Small win of sorts: My current serial fiction has an odd framing device where I treat it like the walkthrough (with script) of a fighting game, to help sell that I put together a lengthy post of win quotes for each character when facing a specific other character. It was quite the undertaking to do in addition to writing each chapter, since it required writing 196 lines of dialogue that are each supposed to stand alone. Nice to know I'm able to pull off extras like this.
Has anyone been playing around with the Substack feature for hidden posts? Want to try messing with it myself. Or just any unusual formatting for fiction that Substack has helped enable.
My small win is that I've published 3 short stories on substack, and a few folk have actually read them 🙂. Trying for weekly on my non fiction and maybe monthly on short fiction. Started a novel years ago but it's been sitting for at least 12 years because life. Maybe I'll dust it off when I get back into things...😉
I have a question about finding readers. Have any of you found success in online communities or other methods in connection with an audience more closely? How has that worked or not worked for you?
My wins are that I've published three short stories in gay literary journals, self-published a memoir, and "published" my novel on Substack. Just continuing the search for a new agent now.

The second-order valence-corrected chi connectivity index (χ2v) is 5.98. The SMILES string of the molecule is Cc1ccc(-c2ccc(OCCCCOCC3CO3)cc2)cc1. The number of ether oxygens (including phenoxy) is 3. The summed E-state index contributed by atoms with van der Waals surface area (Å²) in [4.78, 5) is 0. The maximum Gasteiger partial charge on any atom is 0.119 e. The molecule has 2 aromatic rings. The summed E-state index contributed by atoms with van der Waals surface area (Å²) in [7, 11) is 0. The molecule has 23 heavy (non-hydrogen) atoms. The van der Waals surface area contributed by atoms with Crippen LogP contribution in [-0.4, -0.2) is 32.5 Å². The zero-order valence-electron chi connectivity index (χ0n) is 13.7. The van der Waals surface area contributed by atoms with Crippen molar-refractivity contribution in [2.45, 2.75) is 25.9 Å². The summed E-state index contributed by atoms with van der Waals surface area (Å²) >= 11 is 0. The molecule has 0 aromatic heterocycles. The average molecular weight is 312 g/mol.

Not a giant "win" and I actually don't think about wins that much, but I just published my 33rd story here on Substack and that's been a lot of fun.
I don't have a routine exactly. Sometimes, it's 11pm. Midnight. Sometimes, it's 5am, sometimes (not too often), it's 3am. My schedule varies quite a bit because I sleep when I'm tired and get up when I'm not. Not conducive to a real job I know, but fortunately I don't have one of those.
This is unrelated to the three questions, but I’m wondering who in this community would be down to have a “tag” or “mention” system to workshop stories? For instance, one of us posts a new story or chapter, mentions/tags people from the community in the post or in Notes, and then people can comment on what worked, what didn’t, and what questions arose.